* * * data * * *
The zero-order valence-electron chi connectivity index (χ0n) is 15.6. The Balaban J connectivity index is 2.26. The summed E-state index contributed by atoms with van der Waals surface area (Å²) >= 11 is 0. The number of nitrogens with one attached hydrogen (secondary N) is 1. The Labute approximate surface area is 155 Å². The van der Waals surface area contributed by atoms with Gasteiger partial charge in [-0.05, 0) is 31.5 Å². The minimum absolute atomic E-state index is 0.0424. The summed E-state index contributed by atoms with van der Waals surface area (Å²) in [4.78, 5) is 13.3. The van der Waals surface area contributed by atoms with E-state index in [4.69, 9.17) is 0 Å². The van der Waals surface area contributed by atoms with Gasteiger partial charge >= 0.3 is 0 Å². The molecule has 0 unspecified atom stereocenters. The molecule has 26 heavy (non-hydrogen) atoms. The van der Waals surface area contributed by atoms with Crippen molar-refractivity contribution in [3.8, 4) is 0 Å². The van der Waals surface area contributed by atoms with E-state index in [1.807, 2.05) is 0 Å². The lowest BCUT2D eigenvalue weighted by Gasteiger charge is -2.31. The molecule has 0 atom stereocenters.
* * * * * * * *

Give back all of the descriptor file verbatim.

The zero-order valence-electron chi connectivity index (χ0n) is 15.6. The Balaban J connectivity index is 2.26. The summed E-state index contributed by atoms with van der Waals surface area (Å²) >= 11 is 0. The number of nitrogens with one attached hydrogen (secondary N) is 1. The Labute approximate surface area is 155 Å². The van der Waals surface area contributed by atoms with Gasteiger partial charge in [-0.05, 0) is 31.5 Å². The minimum absolute atomic E-state index is 0.0424. The summed E-state index contributed by atoms with van der Waals surface area (Å²) in [4.78, 5) is 13.3. The van der Waals surface area contributed by atoms with E-state index in [4.69, 9.17) is 0 Å². The van der Waals surface area contributed by atoms with Gasteiger partial charge >= 0.3 is 0 Å². The molecule has 0 unspecified atom stereocenters. The molecule has 26 heavy (non-hydrogen) atoms. The van der Waals surface area contributed by atoms with Crippen molar-refractivity contribution in [3.8, 4) is 0 Å². The van der Waals surface area contributed by atoms with E-state index in [1.807, 2.05) is 0 Å². The lowest BCUT2D eigenvalue weighted by Gasteiger charge is -2.31. The molecule has 0 atom stereocenters.